Heather Gore is a varsity tennis player at Kent County High School and a majorette in the local marching band. Standing before the school board here recently, she broke down in tears as she described the event that has brought her much unwanted attention in her rural Eastern Shore community.
"My name is Heather Gore," she began, sobbing before even the first word was out. "I am a sophomore at Kent County High School, and on April 16, I was forced to endure a partial strip-search due to a drug search carried out by the Kent County Sheriff's Office. The humiliation that I endured that day, and that I am still enduring, is overwhelming."
The drug search at the school -- in which 16 students were patted down and two were ordered to remove clothing -- was just one skirmish in a national struggle between officials eager to rid schools of drugs and critics who complain that students' rights are often violated by overzealous authorities.
In the flatlands of Kent County, where generations of watermen live alongside generations of farmers, the larger struggle is writ small: a local sheriff, two sophomore girls and several drug-sniffing dogs.
On April 16, at the invitation of Principal Gordon Sampson, officers under the direction of Sheriff John F. Price IV swept 12 classrooms with drug-sniffing dogs. The dogs alerted on 18 book bags, and the students who owned them were subjected to additional searches. Sixteen were patted down.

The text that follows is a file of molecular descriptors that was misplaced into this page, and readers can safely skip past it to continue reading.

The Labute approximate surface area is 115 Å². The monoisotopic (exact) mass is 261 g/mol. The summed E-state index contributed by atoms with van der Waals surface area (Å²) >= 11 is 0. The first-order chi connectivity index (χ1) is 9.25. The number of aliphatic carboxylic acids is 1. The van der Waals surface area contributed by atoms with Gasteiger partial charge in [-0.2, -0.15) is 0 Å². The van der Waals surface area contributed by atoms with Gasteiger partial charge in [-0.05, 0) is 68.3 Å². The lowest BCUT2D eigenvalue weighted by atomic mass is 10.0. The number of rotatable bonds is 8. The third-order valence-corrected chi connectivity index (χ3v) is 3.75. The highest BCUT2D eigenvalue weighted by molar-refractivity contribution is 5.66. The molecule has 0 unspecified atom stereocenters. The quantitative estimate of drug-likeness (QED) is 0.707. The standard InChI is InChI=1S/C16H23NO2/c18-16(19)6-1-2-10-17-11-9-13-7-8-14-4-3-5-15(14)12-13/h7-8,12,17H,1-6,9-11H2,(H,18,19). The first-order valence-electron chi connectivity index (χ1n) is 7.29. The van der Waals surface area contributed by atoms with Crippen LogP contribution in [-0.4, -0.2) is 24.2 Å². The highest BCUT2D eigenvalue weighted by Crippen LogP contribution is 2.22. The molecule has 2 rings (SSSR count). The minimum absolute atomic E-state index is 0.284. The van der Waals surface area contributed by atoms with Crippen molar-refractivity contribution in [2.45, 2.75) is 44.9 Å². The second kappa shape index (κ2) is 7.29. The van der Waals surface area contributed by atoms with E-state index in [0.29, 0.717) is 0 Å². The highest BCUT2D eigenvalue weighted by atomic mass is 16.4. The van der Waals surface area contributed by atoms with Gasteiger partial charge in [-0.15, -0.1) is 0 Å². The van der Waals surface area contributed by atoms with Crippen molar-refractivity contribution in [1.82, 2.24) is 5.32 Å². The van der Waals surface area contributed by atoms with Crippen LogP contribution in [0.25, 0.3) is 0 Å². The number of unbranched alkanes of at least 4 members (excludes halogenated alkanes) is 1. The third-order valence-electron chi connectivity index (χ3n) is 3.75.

With a school administrator in the room, Heather, 15, and another sophomore, Lacey Fernwalt, 16, were separately ordered to partially disrobe. Lacey said that she took her pants off and that a female deputy, Marcellene Beck, looked inside her bra.
Heather said Beck told her to remove her skirt. The deputy lifted her tank top, exposing her breasts, and then asked Heather to spread her legs. Beck tugged at the edges of her underwear. "I was crying and hyperventilating. I sat there in disbelief," she said in an interview last week.
Neither girl had drugs. Nor were drugs found in the 18 book bags that drew the dogs' attention.